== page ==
How does a life insurance trust work?

UPDATED: Jul 6, 2010

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UPDATED: Jul 6, 2010Fact Checked

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Asked July 6, 2010

1 Answer

This type of insurance is also called an Irrevocable Life Insurance Trust (ILIT). It is used to transfer the life insurance proceeds into a trust that redistributes them to heirs when the policy is paid. The primary importance of using a life insurance trust is to prevent the life insurance proceeds from becoming part of the estate and taxed accordingly.

The originator of the life insurance trust establishes a donor-based trust, and then transfers the beneficiary of the life insurance policy to the trust. The person then makes annual or semi-annual deposits into the life insurance trust to cover the premiums. When the originator dies, the life insurance policy is paid to the trust instead of the heirs of the estate, and the proceeds are then redistributed to the designated heirs. In effect, the trust administers the distribution of the life insurance policy.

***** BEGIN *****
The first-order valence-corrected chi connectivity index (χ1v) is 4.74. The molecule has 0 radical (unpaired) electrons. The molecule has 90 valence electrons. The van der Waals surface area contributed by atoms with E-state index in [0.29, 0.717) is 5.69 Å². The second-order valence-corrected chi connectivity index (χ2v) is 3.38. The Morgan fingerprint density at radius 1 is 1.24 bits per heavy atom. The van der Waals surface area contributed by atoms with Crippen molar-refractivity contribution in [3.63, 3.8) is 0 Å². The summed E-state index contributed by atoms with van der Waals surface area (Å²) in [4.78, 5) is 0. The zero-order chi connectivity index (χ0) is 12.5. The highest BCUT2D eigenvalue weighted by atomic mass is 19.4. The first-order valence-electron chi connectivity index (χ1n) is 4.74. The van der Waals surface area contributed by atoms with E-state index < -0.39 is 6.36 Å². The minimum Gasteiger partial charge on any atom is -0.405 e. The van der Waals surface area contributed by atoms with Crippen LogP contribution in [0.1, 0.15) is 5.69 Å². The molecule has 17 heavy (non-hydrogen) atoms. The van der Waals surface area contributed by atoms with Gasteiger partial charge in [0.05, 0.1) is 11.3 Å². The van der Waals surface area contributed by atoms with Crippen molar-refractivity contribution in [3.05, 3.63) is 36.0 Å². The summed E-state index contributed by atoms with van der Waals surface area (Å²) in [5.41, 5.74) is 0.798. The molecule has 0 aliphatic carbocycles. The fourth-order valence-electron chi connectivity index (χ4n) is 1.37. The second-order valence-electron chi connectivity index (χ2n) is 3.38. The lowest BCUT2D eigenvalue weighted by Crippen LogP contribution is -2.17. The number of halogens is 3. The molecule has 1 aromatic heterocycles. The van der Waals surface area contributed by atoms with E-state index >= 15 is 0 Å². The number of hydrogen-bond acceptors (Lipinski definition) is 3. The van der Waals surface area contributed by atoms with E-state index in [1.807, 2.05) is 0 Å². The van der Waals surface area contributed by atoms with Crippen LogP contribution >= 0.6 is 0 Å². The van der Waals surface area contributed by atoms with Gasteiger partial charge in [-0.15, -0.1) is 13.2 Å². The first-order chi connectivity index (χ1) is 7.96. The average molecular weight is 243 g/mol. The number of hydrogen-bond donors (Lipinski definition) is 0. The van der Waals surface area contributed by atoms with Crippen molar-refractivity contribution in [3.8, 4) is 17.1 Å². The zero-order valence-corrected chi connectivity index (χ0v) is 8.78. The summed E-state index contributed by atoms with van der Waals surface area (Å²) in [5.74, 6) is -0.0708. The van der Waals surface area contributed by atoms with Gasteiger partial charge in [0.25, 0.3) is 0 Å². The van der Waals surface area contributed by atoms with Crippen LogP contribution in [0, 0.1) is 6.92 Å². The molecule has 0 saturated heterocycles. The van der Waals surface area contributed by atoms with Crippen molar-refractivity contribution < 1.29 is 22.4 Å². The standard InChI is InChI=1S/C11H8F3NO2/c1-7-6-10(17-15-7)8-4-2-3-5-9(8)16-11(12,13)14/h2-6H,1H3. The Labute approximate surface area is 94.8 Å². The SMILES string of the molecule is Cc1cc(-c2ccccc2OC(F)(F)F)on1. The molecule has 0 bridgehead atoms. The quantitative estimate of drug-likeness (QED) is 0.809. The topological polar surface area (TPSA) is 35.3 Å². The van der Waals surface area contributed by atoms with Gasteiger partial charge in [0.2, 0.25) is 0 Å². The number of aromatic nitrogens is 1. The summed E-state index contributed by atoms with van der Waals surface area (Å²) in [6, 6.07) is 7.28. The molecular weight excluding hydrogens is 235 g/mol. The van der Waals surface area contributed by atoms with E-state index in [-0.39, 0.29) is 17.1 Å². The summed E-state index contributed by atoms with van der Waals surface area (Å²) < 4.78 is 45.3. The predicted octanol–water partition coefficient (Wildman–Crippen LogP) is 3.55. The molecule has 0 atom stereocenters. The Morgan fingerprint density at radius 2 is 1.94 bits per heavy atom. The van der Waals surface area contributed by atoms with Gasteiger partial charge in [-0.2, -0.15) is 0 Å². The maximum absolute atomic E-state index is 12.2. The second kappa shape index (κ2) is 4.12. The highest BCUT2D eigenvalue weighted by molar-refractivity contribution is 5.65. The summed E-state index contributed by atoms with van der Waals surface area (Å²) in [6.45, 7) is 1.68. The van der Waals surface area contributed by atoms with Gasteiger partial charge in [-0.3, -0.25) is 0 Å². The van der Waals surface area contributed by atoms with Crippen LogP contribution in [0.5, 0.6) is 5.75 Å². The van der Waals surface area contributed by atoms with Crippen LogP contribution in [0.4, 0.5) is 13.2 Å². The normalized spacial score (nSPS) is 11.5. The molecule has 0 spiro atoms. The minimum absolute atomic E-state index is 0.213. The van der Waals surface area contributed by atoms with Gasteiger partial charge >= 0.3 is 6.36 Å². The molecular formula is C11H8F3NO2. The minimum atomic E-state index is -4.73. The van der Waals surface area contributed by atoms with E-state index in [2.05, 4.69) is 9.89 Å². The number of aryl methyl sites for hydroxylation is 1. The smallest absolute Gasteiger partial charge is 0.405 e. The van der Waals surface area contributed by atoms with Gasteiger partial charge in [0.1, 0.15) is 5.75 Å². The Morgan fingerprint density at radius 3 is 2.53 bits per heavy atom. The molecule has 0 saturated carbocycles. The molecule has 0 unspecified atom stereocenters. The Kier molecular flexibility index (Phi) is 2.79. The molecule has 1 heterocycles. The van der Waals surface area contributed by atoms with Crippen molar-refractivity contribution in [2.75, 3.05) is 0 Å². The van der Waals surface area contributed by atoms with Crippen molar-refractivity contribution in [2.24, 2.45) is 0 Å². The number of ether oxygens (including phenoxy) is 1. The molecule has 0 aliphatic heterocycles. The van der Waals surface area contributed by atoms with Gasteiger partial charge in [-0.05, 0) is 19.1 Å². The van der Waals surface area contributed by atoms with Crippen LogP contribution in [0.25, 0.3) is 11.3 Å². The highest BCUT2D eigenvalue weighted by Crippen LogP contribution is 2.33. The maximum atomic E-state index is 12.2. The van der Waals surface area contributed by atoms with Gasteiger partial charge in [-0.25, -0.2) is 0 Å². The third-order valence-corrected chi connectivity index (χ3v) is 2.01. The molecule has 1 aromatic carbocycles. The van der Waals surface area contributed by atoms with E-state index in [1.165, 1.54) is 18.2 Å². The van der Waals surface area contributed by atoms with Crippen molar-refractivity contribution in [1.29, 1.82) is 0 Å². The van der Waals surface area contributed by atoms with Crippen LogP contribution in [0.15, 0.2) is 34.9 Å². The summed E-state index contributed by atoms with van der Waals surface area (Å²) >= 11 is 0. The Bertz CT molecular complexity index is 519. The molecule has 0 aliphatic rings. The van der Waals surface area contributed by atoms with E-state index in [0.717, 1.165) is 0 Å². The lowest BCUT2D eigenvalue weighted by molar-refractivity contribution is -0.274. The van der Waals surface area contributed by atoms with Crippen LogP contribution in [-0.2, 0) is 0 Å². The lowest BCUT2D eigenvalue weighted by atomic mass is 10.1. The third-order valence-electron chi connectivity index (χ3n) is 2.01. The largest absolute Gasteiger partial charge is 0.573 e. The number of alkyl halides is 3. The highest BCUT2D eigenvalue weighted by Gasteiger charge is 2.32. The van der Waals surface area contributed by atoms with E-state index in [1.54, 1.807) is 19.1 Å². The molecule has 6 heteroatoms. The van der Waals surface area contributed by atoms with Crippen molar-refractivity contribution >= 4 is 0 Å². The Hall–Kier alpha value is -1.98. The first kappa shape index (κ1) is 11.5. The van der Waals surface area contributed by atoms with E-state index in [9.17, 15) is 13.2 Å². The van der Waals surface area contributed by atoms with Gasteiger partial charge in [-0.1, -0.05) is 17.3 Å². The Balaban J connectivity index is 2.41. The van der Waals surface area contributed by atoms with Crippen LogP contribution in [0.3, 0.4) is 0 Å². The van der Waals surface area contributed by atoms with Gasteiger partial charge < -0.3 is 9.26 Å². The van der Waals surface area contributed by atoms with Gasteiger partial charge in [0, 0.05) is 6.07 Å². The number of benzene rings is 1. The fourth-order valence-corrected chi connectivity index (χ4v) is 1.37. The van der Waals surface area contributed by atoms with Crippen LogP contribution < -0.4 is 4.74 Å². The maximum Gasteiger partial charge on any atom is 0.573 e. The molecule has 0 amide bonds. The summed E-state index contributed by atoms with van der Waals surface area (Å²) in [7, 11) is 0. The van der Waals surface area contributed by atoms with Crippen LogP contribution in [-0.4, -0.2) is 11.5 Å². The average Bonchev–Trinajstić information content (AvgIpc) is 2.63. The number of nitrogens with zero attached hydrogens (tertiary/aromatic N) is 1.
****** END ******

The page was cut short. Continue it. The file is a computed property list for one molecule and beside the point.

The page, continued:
Using an ILIT helps the insured party pass on more of the value of the will to their heirs, or allows redistribution of estate property and finances to other institutions without taxation. One example of this might be using the fund to establish a yearly grant for a particular educational purpose or to a favored charitable organization. Keep in mind, too, that if the estate is equal to or less than the taxable estate limits set by law, the use of ILIT serves little purpose and could be avoided completely.

Answered July 6, 2010 by Anonymous

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